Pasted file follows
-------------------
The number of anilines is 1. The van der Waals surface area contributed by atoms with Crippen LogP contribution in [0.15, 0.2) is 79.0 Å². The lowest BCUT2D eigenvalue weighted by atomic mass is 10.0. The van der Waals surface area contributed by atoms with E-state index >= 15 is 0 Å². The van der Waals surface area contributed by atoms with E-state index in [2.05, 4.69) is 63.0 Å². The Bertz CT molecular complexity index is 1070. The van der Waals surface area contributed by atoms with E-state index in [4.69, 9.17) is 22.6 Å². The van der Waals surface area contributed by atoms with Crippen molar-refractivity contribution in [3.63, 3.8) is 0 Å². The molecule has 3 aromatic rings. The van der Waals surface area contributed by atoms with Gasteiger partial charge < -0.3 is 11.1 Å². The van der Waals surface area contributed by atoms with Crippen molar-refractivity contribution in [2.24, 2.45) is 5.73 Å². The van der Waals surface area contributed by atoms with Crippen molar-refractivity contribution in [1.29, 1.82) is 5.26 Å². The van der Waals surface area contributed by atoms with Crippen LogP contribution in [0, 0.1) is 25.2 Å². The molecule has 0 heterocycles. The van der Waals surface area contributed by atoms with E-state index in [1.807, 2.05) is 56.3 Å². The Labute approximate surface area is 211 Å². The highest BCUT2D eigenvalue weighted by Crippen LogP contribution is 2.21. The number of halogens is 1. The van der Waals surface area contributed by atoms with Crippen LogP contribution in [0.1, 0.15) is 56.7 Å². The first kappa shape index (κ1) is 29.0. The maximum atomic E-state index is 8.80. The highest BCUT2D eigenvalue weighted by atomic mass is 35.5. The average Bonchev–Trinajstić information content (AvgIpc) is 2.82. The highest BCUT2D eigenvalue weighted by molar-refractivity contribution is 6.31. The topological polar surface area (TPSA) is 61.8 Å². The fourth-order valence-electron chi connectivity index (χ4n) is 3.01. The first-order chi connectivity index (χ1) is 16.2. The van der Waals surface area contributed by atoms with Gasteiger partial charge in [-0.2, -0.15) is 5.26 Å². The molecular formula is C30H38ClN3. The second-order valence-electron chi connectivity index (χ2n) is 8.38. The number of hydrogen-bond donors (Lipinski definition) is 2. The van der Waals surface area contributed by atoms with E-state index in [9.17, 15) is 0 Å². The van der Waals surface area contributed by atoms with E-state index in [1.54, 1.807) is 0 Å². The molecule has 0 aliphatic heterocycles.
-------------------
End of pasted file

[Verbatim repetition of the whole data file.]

The number of anilines is 1. The van der Waals surface area contributed by atoms with Crippen LogP contribution in [0.15, 0.2) is 79.0 Å². The lowest BCUT2D eigenvalue weighted by atomic mass is 10.0. The van der Waals surface area contributed by atoms with E-state index >= 15 is 0 Å². The van der Waals surface area contributed by atoms with E-state index in [2.05, 4.69) is 63.0 Å². The Bertz CT molecular complexity index is 1070. The van der Waals surface area contributed by atoms with E-state index in [4.69, 9.17) is 22.6 Å². The van der Waals surface area contributed by atoms with Crippen molar-refractivity contribution in [3.63, 3.8) is 0 Å². The molecule has 3 aromatic rings. The van der Waals surface area contributed by atoms with Gasteiger partial charge < -0.3 is 11.1 Å². The van der Waals surface area contributed by atoms with Crippen molar-refractivity contribution in [2.24, 2.45) is 5.73 Å². The van der Waals surface area contributed by atoms with Crippen molar-refractivity contribution in [1.29, 1.82) is 5.26 Å². The van der Waals surface area contributed by atoms with Crippen LogP contribution in [0, 0.1) is 25.2 Å². The molecule has 0 heterocycles. The van der Waals surface area contributed by atoms with E-state index in [1.807, 2.05) is 56.3 Å². The Labute approximate surface area is 211 Å². The highest BCUT2D eigenvalue weighted by Crippen LogP contribution is 2.21. The number of halogens is 1. The van der Waals surface area contributed by atoms with Crippen LogP contribution in [0.1, 0.15) is 56.7 Å². The first kappa shape index (κ1) is 29.0. The maximum atomic E-state index is 8.80. The highest BCUT2D eigenvalue weighted by atomic mass is 35.5. The average Bonchev–Trinajstić information content (AvgIpc) is 2.82. The highest BCUT2D eigenvalue weighted by molar-refractivity contribution is 6.31. The topological polar surface area (TPSA) is 61.8 Å². The fourth-order valence-electron chi connectivity index (χ4n) is 3.01. The first-order chi connectivity index (χ1) is 16.2. The van der Waals surface area contributed by atoms with Gasteiger partial charge in [-0.2, -0.15) is 5.26 Å². The molecular formula is C30H38ClN3. The second-order valence-electron chi connectivity index (χ2n) is 8.38. The number of hydrogen-bond donors (Lipinski definition) is 2. The van der Waals surface area contributed by atoms with E-state index in [9.17, 15) is 0 Å². The van der Waals surface area contributed by atoms with E-state index in [1.54, 1.807) is 0 Å². The molecule has 0 aliphatic heterocycles.